SPONSORED: 5 Seeds to start for your garden right now

Believe it or not, spring is right around the corner! You may have already started some seeds inside to get a jump on your spring garden. If you haven't, what are you waiting for? By starting your own seeds, instead of buying a flat of flowers stocked at your garden center, you can save money, ensure they are organic and healthy, plus expand on your selection of plants.

In the Philadelphia area, the last frost (when it's safe to move seedlings outside) is a little less than 6 weeks from now, so start your seeds this weekend and transplant them outdoors once the threat of frost has passed. Estate Gardener at PHS Meadowbrook Farm, Julie Bare, suggests these five seeds to start now.

Calendula 'Zeolights'

These large orange blooms are gorgeous in cut-flower arrangements and are also loved by butterflies and pollinating bees. Plant them in full sun, with well-drained soil. They also do well along a border or in a container.

Kale 'Scarlet'

This trendy, leafy vegetable looks great in a garden but also can be harvested and eaten. This healthy veggie is packed with antioxidants! They can mature to two or three feet tall and two feet wide, and the gorgeous burgundy color gets deeper when the temperature drops. The stalks will be ready to harvest in early summer, but can also survive the winter if you want visual interest over the winter months. Just mulch around the stalks and keep protected from drying winds.

Swiss Chard 'Bright Lights'

Another leafy vegetable that can be a visual feast in your garden beds, or harvested then feasted on for dinner is this colorful Swiss chard. The stem colors can be red, yellow, orange, gold, or white; while the mild-tasting leaves can be either dark green or burgundy, adding a lot of visual interest to your garden. When transplanting to outdoors, space them 15" apart in rich, moist soil and these hardy plants will thrive!

Dusty Miller 'Silver Lace'

This gorgeous plant features soft, fuzzy leaves is a slow grower, according to Julie, so she recommends starting it right away. It really wows in containers and along garden bed edges, is heat and drought tolerant, plus deer resistant. It will thrive in full sun, or part shade and pairs well with so many other plants and flowers, you really can't go wrong with starting this seed right now.

Picture of Dusty Miller 'Silver Lace'

Lagurus Ovatus 'Bunny Tail Grass'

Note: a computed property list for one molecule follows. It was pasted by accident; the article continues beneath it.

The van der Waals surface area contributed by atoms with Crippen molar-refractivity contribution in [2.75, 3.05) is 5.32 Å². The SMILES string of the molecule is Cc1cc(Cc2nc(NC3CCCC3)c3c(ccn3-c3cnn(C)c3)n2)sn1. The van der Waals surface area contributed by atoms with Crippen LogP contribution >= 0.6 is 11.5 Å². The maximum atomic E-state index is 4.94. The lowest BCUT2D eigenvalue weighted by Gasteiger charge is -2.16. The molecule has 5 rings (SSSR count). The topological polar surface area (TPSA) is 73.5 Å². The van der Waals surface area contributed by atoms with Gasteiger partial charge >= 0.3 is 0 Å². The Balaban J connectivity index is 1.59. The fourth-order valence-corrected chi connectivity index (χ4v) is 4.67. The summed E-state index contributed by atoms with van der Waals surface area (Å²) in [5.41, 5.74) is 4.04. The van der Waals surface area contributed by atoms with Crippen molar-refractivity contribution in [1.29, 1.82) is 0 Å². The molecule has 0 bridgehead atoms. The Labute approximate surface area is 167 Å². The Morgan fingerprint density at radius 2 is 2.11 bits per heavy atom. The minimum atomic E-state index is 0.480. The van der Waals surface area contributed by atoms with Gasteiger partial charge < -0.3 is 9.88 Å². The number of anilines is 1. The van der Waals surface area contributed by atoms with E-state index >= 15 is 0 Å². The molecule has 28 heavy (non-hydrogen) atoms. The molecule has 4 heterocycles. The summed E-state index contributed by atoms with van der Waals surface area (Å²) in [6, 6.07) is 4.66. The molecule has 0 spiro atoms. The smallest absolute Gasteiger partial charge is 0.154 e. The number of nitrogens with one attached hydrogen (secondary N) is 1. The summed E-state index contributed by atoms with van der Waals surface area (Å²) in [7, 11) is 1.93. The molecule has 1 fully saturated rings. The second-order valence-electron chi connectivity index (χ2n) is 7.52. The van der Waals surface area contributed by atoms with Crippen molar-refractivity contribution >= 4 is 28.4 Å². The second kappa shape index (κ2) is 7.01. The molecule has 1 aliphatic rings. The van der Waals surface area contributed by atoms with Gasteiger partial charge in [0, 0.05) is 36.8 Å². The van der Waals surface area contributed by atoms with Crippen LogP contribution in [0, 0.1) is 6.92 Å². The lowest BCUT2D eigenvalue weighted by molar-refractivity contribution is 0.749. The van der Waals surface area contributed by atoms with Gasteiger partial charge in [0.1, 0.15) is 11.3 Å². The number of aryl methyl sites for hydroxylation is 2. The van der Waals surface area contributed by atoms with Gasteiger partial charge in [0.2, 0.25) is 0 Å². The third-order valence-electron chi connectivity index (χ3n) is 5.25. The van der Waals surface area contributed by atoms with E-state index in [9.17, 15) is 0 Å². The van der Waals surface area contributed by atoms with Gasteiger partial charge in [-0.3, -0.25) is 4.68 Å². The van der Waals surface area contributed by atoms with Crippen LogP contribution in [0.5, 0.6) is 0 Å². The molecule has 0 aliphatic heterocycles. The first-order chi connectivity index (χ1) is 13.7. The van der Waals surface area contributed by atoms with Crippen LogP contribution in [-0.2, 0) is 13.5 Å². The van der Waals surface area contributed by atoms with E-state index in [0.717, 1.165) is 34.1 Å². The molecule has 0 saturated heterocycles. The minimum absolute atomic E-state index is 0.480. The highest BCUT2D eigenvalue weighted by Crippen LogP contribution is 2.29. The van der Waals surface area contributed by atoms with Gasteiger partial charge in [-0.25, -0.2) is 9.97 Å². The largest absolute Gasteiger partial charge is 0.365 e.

This plant works well in floral arrangements or as a dried flower, says Julie, and is just so darn cute! Once mature, it will tolerate drought conditions, and can even grow in sandy soil. Transplant your seed starts outside in full sun and in well-drained soil, and it will pretty much thrive without much fuss.
Now that you know what to plant, here are some tips on how to get started!

1. Label and record your flats! Often, when they are just little sprouts, plants can be difficult to tell apart. Ensure you transplant your seeds to the right conditions, label them well at the start.

2. Wide, shallow and plastic containers are the best for starting seeds. And you don't necessarily need a fancy kit from the store. Save items like old yogurt containers or egg cartons, even folded newspapers will work! Make sure to create some holes in the bottoms to ensure proper drainage.

3. Keep them in the sun and warm! The ideal temperature for best seed growth is between 65 and 75 F. You can even place some plastic wrap over your seeds to keep moisture levels constant.

The 2017 PHS Philadelphia Flower Show, "Holland: Flowering the World," will usher in spring at the Pennsylvania Convention Center from March 11 - 19. Learn the latest trends and tips from experts at the Gardener's Studio, at the Ecodome and from our landscape and design exhibitors throughout the Show. Get your tickets today.

PHS Meadowbrook Farm experts will be on hand at the PHS Shop in Hall A, selling an array of plants and flowers during the Show.

------
Related Topics:
homephiladelphia newsflower showCenter City Philadelphia
(Copyright ©2017 WPVI-TV. All Rights Reserved.)

Load Comments